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Cool Roofs and Energy Efficiency in China

Posted by karen-smith-murphy on September 8, 2014

The Lawrence Berkeley National Laboratory (LBNL) has conducted the first comprehensive study of cool roofs in China and concluded that they would be an effective way to reduce energy use and greenhouse gas emissions.

Researchers ran simulations on residential and commercial buildings in seven cities in five climate zones, and found that light colored roofs reduced the need for air conditioning and energy consumption, and lowered the output of greenhouse gas trapping carbon dioxide.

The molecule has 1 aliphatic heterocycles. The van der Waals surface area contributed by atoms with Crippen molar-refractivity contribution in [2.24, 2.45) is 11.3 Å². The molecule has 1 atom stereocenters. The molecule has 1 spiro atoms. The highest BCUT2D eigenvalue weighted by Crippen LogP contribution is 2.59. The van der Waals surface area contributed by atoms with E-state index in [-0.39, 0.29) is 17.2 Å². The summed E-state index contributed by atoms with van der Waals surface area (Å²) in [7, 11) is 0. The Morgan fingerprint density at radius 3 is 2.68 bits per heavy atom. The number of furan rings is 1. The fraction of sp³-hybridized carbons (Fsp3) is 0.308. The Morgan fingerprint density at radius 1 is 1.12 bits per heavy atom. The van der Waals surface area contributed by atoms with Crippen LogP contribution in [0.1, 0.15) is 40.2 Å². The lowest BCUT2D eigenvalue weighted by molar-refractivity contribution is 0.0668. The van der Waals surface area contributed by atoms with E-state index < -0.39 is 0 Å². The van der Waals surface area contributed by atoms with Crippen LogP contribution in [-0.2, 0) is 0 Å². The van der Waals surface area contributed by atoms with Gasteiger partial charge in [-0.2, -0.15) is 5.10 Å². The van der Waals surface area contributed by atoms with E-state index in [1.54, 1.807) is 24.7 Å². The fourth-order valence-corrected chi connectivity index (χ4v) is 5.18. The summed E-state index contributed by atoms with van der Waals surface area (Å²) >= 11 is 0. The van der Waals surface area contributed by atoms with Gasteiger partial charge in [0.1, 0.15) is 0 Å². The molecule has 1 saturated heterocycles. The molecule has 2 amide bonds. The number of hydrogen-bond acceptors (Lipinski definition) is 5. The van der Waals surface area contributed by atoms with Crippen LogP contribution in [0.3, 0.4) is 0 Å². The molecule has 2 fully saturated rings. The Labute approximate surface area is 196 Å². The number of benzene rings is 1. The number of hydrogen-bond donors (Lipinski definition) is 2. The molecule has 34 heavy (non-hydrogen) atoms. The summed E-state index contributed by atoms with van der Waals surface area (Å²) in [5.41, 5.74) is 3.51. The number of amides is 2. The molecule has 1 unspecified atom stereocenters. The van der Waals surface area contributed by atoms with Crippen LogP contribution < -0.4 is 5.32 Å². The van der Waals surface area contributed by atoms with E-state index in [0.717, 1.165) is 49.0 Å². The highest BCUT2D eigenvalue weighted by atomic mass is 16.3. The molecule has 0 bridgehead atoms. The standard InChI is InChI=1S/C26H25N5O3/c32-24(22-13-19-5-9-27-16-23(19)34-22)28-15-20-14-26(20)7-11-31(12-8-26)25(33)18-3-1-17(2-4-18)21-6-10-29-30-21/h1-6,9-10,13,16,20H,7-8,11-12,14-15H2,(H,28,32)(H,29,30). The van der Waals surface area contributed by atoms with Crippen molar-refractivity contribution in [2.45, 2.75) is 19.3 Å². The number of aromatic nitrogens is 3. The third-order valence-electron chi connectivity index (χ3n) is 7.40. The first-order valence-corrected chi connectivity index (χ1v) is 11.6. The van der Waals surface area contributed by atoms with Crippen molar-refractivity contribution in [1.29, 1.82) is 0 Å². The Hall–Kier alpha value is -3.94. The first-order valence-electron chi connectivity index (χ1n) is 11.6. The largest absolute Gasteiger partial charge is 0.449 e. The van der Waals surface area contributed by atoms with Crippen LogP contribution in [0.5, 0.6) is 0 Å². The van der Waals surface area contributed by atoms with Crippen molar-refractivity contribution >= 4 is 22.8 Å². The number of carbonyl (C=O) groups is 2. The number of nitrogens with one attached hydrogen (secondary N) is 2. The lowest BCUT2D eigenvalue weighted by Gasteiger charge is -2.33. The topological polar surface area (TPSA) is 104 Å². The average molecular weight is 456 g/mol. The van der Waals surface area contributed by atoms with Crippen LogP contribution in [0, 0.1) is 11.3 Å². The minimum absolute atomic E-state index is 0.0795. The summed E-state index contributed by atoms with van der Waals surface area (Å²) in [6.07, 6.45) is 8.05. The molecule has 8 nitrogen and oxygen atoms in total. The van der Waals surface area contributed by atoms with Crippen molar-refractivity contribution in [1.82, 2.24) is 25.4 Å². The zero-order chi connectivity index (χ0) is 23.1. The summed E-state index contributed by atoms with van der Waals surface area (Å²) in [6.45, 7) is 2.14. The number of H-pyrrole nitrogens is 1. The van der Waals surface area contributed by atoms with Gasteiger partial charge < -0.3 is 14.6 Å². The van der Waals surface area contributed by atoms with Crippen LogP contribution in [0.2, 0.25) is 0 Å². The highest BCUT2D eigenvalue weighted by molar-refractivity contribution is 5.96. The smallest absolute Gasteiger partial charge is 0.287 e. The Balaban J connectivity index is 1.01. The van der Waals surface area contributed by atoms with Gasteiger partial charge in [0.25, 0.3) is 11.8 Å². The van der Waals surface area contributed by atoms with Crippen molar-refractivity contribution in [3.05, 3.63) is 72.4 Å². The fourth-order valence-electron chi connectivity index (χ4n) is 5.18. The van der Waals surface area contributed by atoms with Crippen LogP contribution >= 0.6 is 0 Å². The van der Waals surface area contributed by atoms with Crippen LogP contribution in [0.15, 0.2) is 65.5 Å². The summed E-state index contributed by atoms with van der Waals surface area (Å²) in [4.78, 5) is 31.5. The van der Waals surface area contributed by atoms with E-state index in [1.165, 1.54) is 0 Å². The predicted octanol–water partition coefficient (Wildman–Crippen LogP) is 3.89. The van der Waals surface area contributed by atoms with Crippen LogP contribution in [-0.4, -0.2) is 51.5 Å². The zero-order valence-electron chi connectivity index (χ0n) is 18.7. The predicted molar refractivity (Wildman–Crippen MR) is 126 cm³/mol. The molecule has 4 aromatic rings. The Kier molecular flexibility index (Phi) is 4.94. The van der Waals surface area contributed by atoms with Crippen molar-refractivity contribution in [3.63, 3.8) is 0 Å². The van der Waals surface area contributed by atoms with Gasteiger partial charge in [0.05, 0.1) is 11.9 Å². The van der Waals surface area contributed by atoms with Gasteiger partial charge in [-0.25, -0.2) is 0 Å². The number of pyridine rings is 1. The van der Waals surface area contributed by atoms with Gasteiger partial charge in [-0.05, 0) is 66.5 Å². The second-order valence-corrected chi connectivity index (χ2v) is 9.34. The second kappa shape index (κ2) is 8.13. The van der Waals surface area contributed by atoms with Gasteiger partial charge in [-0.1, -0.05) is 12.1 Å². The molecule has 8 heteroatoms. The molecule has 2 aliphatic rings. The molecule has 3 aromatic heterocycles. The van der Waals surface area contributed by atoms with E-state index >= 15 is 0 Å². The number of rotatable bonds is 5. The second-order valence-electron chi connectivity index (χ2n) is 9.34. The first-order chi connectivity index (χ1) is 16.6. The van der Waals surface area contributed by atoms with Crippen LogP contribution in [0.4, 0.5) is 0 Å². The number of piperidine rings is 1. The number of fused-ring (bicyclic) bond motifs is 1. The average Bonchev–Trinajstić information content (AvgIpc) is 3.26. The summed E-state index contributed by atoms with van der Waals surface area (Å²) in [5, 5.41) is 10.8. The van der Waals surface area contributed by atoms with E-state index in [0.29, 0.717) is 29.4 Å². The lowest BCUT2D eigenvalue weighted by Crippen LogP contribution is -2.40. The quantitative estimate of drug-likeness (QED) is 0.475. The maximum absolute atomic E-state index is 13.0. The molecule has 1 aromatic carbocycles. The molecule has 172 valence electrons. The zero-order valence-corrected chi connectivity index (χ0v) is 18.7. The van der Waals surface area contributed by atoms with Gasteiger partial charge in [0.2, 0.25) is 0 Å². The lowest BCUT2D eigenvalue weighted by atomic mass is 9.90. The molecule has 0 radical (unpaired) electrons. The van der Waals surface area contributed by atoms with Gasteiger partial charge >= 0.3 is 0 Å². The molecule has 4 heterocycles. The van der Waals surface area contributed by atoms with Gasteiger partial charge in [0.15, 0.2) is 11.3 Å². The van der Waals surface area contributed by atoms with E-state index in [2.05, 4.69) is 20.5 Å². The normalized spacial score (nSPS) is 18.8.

LBNL scientist and lead author, Ronnen Levinson (member of GCCA’s Board) had this to say:

“Cool roofs have been well demonstrated in the United States, Europe, and elsewhere,” said lead author and Berkeley Lab scientist Ronnen Levinson. “While the concept is the same everywhere, we wanted to show that cool roofs would also be effective for Chinese construction, in Chinese climates, and with Chinese building operation practices.”

You can find the full study in the Toolkit’s Knowledge Base.

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